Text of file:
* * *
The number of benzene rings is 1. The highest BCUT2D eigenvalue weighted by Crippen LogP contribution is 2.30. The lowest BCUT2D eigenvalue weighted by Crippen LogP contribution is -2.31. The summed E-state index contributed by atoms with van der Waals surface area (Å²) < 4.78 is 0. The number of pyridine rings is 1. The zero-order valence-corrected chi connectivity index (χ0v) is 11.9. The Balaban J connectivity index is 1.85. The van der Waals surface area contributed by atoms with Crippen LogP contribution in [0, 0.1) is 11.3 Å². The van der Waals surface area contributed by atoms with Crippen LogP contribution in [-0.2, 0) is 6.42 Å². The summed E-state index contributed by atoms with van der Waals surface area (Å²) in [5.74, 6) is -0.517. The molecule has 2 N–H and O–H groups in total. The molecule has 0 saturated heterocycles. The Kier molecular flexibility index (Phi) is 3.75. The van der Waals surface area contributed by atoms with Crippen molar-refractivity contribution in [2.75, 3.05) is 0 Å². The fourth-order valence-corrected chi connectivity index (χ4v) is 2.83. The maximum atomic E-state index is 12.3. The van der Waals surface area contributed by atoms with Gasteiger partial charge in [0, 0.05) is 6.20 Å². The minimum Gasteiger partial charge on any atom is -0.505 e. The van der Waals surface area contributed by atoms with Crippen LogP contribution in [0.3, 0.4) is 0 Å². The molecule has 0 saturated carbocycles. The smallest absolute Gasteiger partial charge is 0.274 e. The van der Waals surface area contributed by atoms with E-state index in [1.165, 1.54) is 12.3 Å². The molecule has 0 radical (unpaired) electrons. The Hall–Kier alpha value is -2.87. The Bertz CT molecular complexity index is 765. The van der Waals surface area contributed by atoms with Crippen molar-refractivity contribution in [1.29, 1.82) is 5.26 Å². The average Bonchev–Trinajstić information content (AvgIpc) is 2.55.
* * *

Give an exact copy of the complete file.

The number of benzene rings is 1. The highest BCUT2D eigenvalue weighted by Crippen LogP contribution is 2.30. The lowest BCUT2D eigenvalue weighted by Crippen LogP contribution is -2.31. The summed E-state index contributed by atoms with van der Waals surface area (Å²) < 4.78 is 0. The number of pyridine rings is 1. The zero-order valence-corrected chi connectivity index (χ0v) is 11.9. The Balaban J connectivity index is 1.85. The van der Waals surface area contributed by atoms with Crippen LogP contribution in [0, 0.1) is 11.3 Å². The van der Waals surface area contributed by atoms with Crippen LogP contribution in [-0.2, 0) is 6.42 Å². The summed E-state index contributed by atoms with van der Waals surface area (Å²) in [5.74, 6) is -0.517. The molecule has 2 N–H and O–H groups in total. The molecule has 0 saturated heterocycles. The Kier molecular flexibility index (Phi) is 3.75. The van der Waals surface area contributed by atoms with Crippen molar-refractivity contribution in [2.75, 3.05) is 0 Å². The fourth-order valence-corrected chi connectivity index (χ4v) is 2.83. The maximum atomic E-state index is 12.3. The van der Waals surface area contributed by atoms with Gasteiger partial charge in [0, 0.05) is 6.20 Å². The minimum Gasteiger partial charge on any atom is -0.505 e. The van der Waals surface area contributed by atoms with Crippen LogP contribution in [0.3, 0.4) is 0 Å². The molecule has 0 saturated carbocycles. The smallest absolute Gasteiger partial charge is 0.274 e. The van der Waals surface area contributed by atoms with E-state index in [1.165, 1.54) is 12.3 Å². The molecule has 0 radical (unpaired) electrons. The Hall–Kier alpha value is -2.87. The Bertz CT molecular complexity index is 765. The van der Waals surface area contributed by atoms with Crippen molar-refractivity contribution in [1.29, 1.82) is 5.26 Å². The average Bonchev–Trinajstić information content (AvgIpc) is 2.55.